Brad DeLong argues that over investment in housing during the real estate boom was small relative to the size of the global economy. He attempts to explain the slow recovery from the consequent slump by arguing that credit cycles fail to operate subsequent to the collapse of the housing bubble. Every dollar of over investment in housing produced a $120 drop in output when the bubble collapsed because credit stopped flowing to fund new investments. Moreover, political resistance to government investment, financed by deficits, blocked one of the four remedies for restoring growth. That, along with a 2% inflation rate target, limited the impact of monetary policy. Real interest rates could not fall far enough to stimulate private investment when the expected return on investment was depressed.
The comments that follow DeLong's post raise some issues that DeLong did not consider. I have listed some examples below:
* As the value of real estate inflated during the boom households took out home equity loans to fund consumption. That source of spending dried up after the collapse; households were forced to rebuild their balance sheets. Consumer spending was hit with a double whammy. Households were forced to pay down debt during a period of high unemployment, slow growth in wages, and elevated job insecurity.
* Wall Street banks were in the business of producing mortgage based derivatives. They borrowed against the assumed value of the derivatives that they held to purchase a stream of new mortgages to produce the new derivatives that they manufactured. Many banks became illiquid when they were unable to borrow against derivatives that had lost their value. Many banks also became insolvent when the derivatives that they held lost value. The financial system would have collapsed if the Fed had not resorted to extraordinary measures, including placing the toxic derivatives on their balance sheet. This was not a typical slow down in the credit and investment cycle. Highly leveraged borrowing, to produce derivatives that declined in value, exceeded the value of the real estate purchased during the boom.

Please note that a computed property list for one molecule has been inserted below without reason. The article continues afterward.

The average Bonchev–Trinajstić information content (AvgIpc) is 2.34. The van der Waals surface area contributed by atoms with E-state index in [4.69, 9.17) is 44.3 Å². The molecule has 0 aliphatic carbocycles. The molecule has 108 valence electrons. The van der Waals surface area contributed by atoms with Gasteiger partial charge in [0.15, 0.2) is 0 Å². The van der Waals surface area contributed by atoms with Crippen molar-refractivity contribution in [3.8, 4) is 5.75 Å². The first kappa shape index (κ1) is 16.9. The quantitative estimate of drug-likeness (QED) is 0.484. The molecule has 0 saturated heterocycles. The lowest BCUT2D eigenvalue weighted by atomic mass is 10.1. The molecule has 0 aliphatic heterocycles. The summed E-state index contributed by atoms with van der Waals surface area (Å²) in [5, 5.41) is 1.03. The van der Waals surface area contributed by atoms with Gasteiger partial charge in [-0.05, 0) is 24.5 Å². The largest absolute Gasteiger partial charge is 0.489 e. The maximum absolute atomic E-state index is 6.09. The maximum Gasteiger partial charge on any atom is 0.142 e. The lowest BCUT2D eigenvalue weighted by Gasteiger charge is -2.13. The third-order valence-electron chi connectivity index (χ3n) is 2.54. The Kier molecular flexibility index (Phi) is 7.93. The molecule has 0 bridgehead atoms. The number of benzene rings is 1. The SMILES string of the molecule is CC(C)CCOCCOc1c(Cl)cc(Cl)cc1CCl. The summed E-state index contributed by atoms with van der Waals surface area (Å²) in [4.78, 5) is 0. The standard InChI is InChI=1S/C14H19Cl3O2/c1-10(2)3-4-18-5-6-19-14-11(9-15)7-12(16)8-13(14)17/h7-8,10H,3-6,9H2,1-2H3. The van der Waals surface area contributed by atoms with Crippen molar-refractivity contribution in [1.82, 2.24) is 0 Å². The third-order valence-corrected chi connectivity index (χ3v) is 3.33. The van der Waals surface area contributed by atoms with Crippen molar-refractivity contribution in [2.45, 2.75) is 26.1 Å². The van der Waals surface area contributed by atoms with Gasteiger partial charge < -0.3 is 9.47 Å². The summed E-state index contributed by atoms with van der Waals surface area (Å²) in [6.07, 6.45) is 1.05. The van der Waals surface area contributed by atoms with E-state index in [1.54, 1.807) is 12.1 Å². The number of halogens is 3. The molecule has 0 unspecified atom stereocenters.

* The customers of the banks who purchased the toxic derivatives were also damaged. That included pension funds, endowments, insurance companies as well as international banks. Banks in Europe were prime customers for the toxic derivatives. Since they had a AAA rating they could invest in them without a requirement to place capital in reserve as a cushion against loss. Their balance sheets were in serious trouble when they had to write down the value of the derivatives that they held. That, along with investments in AAA rated sovereign debt that turned out poorly, had a major impact on the credit cycle in Europe.
* Central banks have kept interest rates extremely low for an extended period of time. Low mortgage interest rates have certainly been good for the damaged real estate market. They have also been good for the stock market in a number of ways. They have encouraged a rise in asset prices but they have not stimulated investment in productive assets. Large corporations are taking advantage of low interest rates to buy back their own stock and to pay out dividends. That is a quick way to increase stock values without making risky investments in new productive capital.